Lauren M. Long
FORT WORTH, Texas — Although salivary gland ultrasonography is not a reliable diagnostic predictor of Sjögren’s syndrome in all cases, it is more predictive among advanced or severe cases of the disease, according to a poster presentation at the Rheumatology Nurses Society Annual Conference.
“This is important because it affects patient care,” Lauren M. Long, RN, BSN, of the NIH National Institute of Dental and Craniofacial Research, told Healio Rheumatology. “We are hoping to help patients using procedures that are less invasive and provide more patient-centered care.”
According to Long and colleagues, although minor salivary gland biopsy is well-established as a diagnostic tool for Sjögren’s syndrome, the procedure is invasive and may not be available in all clinical settings. However, most clinical settings do have access to ultrasound capabilities, which carries negligible risks for patients. To analyze the correlation of salivary gland ultrasound findings with surgical pathology scores, and to determine the clinical implications of ultrasound findings as a diagnostic tool, the researchers studied data from 50 consecutive, previously-undiagnosed patients at the National Institute of Dental and Craniofacial Research Sjögren’s syndrome clinic.
Although salivary gland ultrasonography is not a reliable diagnostic predictor of Sjögren’s syndrome in all cases, it is more predictive among advanced or severe cases of the disease, according to a poster presentation.
All participants received minor salivary gland biopsy and salivary gland ultrasonography. The researchers then evaluated the findings for correlation between ultrasound results consistent with changes seen in Sjögren’s syndrome, and participants whose biopsies demonstrated a focus score of at least one lymphocytic focus per 4 mm2 of salivary gland tissue. The participants were then split into three groups: Those with normal ultrasound findings and no focus score; those with a focus score of at least 1 and normal, or indeterminant, ultrasound results; and those with a focus score of at least 1 and ultrasound results consistent with Sjögren’s syndrome. The researchers compared salivary function across the three groups, and calculated the correlation between focus score and ultrasound findings.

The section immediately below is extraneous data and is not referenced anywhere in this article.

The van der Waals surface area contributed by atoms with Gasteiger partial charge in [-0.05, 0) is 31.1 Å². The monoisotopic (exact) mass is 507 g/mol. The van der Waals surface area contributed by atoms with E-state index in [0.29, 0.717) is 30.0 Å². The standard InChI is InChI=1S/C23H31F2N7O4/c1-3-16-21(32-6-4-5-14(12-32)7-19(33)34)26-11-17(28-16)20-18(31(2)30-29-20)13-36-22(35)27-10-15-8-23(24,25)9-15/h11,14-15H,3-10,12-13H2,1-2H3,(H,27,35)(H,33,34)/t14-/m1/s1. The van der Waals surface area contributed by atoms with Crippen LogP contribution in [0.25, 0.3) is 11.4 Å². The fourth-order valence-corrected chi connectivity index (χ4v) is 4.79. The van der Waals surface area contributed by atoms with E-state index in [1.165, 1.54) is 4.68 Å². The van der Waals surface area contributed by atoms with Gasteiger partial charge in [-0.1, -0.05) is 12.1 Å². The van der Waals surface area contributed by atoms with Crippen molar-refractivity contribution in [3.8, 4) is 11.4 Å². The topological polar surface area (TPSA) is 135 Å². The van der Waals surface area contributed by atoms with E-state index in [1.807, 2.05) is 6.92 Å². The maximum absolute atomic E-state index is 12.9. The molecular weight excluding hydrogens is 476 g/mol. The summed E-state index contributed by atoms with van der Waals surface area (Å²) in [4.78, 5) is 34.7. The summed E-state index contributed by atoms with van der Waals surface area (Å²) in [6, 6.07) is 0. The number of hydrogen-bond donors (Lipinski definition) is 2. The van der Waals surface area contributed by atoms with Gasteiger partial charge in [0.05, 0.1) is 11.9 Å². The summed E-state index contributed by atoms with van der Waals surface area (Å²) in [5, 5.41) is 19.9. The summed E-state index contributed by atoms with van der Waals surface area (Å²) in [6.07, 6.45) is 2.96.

According to the researchers, 22 of the 50 participants satisfied the diagnostic criteria for Sjögren’s syndrome. Among those 22 patients, 13 demonstrated anti-Ro-antibody (SSA) positivity, whereas 16 had a focus score of at least 1. In addition, six of the 22 patients demonstrated positive salivary gland ultrasonography results consistent with Sjögren’s syndrome, and more than 90% of all patients reported subjective oral dryness. The researchers further noted that, in general, salivary gland ultrasonography scoring was consistent across all four glands. Although there was moderate correlation between focus score and salivary gland ultrasonography, no correlation was reported between salivary flow rates and ultrasound category. There was also no correlation between focus score or salivary gland ultrasonography and the age of diagnosis.
“For patients who are more adversely affected, or those who are more symptomatic, or have a higher focus score, the ultrasound findings were more correlative,” Long said. “So, the higher focus scores correlated with the higher salivary gland ultrasonography scores. However, salivary gland ultrasonography is a fairly new procedure in our clinic, and we recognize that evolving technique and expertise may impact correlative data.” – by Jason Laday
Long LM. Identifying Sjögren’s syndrome: Nursing implications and comparison of salivary gland ultrasound to minor salivary gland biopsy. Presented at: Rheumatology Nurses Society Annual Conference; Aug. 8-11, 2018; Fort Worth, Texas.
Disclosure: Long reports support from the NIH National Institute of Dental and Craniofacial Research.